Tech

Lawmaker: Speed Up Nuclear Submarine Development

Military.com

 (Military.com)

National Harbor, Md. -- A prominent lawmaker urged the U.S. Navy and Congress to start building the next generation of nuclear ballistic submarines sooner than previously planned.

The Navy is scheduled to introduce the Ohio-class replacement submarine in 2031 with plans to have it serve through 2085. Navy leaders want to build 12 of the nuclear ballistic missile submarines, or SSBNs, under the Ohio Replacement Program.

Rep. Rob Wittman, chairman of the House Armed Services Subcommittee on Readiness, said Wednesday at the Sea Air Space Exposition that he wanted the Navy to speed up the development for ORP and Congress to provide the necessary funding.

"I would like to see the construction schedule for the program move to the left," Wittman said.

Currently, the Ohio-class replacement submarine is slated to start construction in 2021. Navy engineers recently completed the program's ship specification document that will set the stage for engineering work and eventually construction of the submarine.

Designed to be 560-feet– long and house 16 Trident II D5 missiles fired from 44-foot-long missile tubes, ORP will be engineered as a stealthy, high-tech nuclear deterrent.

The most recent Quadrennial Defense Review lists undersea strategic nuclear deterrence as the top priority among 12 listed national security priorities, said Ohio Replacement Program Manager Capt. William Brougham.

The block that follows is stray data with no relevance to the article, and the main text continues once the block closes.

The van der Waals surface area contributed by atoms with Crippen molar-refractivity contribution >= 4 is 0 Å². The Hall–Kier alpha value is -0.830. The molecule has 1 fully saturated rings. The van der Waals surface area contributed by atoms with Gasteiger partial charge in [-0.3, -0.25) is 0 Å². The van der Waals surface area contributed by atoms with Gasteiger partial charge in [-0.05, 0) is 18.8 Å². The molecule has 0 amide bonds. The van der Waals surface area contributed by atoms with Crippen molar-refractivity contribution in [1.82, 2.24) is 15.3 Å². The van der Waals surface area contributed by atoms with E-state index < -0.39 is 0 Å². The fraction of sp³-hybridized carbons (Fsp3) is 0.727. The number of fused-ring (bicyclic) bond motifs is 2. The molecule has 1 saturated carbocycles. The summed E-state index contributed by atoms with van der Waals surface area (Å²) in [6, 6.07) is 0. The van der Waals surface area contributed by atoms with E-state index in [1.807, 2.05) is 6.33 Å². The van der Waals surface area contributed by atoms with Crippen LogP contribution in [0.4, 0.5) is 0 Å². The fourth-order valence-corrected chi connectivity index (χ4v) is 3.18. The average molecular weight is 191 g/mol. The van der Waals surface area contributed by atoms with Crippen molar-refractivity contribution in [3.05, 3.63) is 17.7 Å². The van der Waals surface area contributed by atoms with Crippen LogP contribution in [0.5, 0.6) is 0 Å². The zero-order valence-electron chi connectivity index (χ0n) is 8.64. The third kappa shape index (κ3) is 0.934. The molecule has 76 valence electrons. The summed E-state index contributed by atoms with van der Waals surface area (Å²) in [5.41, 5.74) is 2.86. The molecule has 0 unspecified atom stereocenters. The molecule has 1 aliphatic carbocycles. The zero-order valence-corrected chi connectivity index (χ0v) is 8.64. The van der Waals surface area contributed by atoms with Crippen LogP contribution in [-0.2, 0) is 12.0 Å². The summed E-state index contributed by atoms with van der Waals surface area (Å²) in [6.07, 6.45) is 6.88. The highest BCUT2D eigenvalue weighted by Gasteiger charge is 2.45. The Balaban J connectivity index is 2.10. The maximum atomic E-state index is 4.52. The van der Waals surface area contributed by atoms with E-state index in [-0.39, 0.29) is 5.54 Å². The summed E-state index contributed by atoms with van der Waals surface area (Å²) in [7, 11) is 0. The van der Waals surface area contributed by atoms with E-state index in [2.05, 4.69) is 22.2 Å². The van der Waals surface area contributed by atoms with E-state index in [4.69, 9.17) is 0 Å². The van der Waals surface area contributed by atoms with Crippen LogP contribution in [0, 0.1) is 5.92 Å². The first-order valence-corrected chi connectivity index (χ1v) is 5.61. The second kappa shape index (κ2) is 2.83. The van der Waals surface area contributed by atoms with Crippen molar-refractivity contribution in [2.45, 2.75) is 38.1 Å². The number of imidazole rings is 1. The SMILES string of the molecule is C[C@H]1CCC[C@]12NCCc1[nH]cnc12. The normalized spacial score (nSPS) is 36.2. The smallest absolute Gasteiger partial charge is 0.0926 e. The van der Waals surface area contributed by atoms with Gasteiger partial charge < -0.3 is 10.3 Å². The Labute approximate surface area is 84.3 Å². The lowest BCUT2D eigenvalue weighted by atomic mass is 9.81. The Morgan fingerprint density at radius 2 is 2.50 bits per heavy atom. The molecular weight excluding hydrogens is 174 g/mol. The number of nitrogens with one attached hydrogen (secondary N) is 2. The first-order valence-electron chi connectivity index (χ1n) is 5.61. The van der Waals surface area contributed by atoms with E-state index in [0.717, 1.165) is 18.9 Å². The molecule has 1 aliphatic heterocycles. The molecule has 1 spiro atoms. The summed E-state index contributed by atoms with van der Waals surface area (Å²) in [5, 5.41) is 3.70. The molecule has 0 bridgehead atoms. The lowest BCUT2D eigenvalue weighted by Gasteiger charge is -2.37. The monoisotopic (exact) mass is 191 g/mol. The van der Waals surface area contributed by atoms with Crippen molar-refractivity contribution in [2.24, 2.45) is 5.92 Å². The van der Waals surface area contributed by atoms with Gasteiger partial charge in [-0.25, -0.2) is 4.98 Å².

In order to speed up the ORP's development, Wittman said Congress will have to increase funding. He didn't specify by how much and he didn't say when he wanted construction on next generation submarine to begin.

The subcommittee chair said the additional submarine development dollars should be part of a higher percentage of budget funding directed to the Navy in order to meet the national defense. The Pentagon's current defense budget doesn't measure up with the recent Quadrennial Defense Review that outlines a greater need for a larger naval fleet, Wittman said.

"Almost all the priorities in the QDR are related to the U.S. Navy," Wittman said. Those priorities emphasize that the nation "needs a naval fleet that's able to get there."

He explained that the Pentagon should insert an additional $2 billion for shipbuilding in future years in order to allow the service to reach its goal of a 300 ship fleet.

-- Michael Hoffman can be reached at mike.hoffman@monster.com